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June 12, 1915


Author Affiliations

Assistant Admitting Physician, German Hospital; Assistant Visiting Physician, German Hospital Dispensary NEW YORK

JAMA. 1915;LXIV(24):1969-1972. doi:10.1001/jama.1915.02570500017006

Cholesterin has most important biologic applications: cholesterin and the lipoids are seriously involved in the specific blood tests, and it has been said that "no earnest discussion of serologic work can be undertaken today without reference to them."1 It is probable that no earnest serologic work today can be properly explained or correctly interpreted without due regard to the cholesterin and lipoid content of the blood. It is the question of the correct interpretation of the Wassermann reaction which first interested me in this work.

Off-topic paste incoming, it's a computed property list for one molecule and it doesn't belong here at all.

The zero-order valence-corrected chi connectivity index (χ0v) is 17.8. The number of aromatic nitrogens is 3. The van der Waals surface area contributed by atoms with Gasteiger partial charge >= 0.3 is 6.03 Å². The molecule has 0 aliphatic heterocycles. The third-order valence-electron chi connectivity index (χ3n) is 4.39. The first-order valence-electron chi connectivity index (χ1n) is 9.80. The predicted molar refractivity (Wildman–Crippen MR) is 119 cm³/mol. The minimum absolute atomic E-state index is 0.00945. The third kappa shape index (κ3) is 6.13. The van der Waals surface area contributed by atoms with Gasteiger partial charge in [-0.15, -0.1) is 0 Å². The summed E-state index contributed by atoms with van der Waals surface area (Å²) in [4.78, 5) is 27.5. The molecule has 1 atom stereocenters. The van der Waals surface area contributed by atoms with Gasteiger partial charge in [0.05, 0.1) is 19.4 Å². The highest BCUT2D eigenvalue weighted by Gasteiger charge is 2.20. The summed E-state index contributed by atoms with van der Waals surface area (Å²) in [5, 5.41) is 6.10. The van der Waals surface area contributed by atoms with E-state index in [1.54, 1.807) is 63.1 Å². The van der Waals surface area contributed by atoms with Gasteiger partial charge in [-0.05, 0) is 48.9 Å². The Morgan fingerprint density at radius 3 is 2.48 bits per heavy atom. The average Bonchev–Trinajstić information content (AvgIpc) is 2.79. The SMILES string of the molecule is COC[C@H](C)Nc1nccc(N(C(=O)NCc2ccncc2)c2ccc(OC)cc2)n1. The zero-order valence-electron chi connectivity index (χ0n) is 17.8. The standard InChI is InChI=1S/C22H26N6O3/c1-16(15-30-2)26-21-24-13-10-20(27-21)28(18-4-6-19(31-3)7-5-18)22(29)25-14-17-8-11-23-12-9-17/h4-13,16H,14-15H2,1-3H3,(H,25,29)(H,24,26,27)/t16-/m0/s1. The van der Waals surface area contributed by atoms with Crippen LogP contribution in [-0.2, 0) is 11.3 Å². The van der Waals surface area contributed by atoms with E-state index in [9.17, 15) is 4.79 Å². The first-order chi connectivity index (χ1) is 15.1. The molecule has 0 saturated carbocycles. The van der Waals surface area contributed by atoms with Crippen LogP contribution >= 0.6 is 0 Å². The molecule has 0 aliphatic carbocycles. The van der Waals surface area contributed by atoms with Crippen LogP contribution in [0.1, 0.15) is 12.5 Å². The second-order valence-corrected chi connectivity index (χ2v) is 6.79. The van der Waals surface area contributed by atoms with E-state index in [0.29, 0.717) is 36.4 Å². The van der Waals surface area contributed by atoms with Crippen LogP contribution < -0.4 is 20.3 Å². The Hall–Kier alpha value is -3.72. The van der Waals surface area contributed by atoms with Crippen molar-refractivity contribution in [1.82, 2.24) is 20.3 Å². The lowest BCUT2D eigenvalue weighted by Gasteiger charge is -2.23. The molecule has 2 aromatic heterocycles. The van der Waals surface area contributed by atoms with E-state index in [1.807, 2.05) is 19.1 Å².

Recent work on the Wassermann reaction has tended, first, toward the standardization of this very important clinical test: second, toward the increase in its delicacy, and third, toward the production of a suitable antigen. A review of the literature of the past year or more will show, at a glance, that it is cholesterin with which most, if not all investigators are working. Some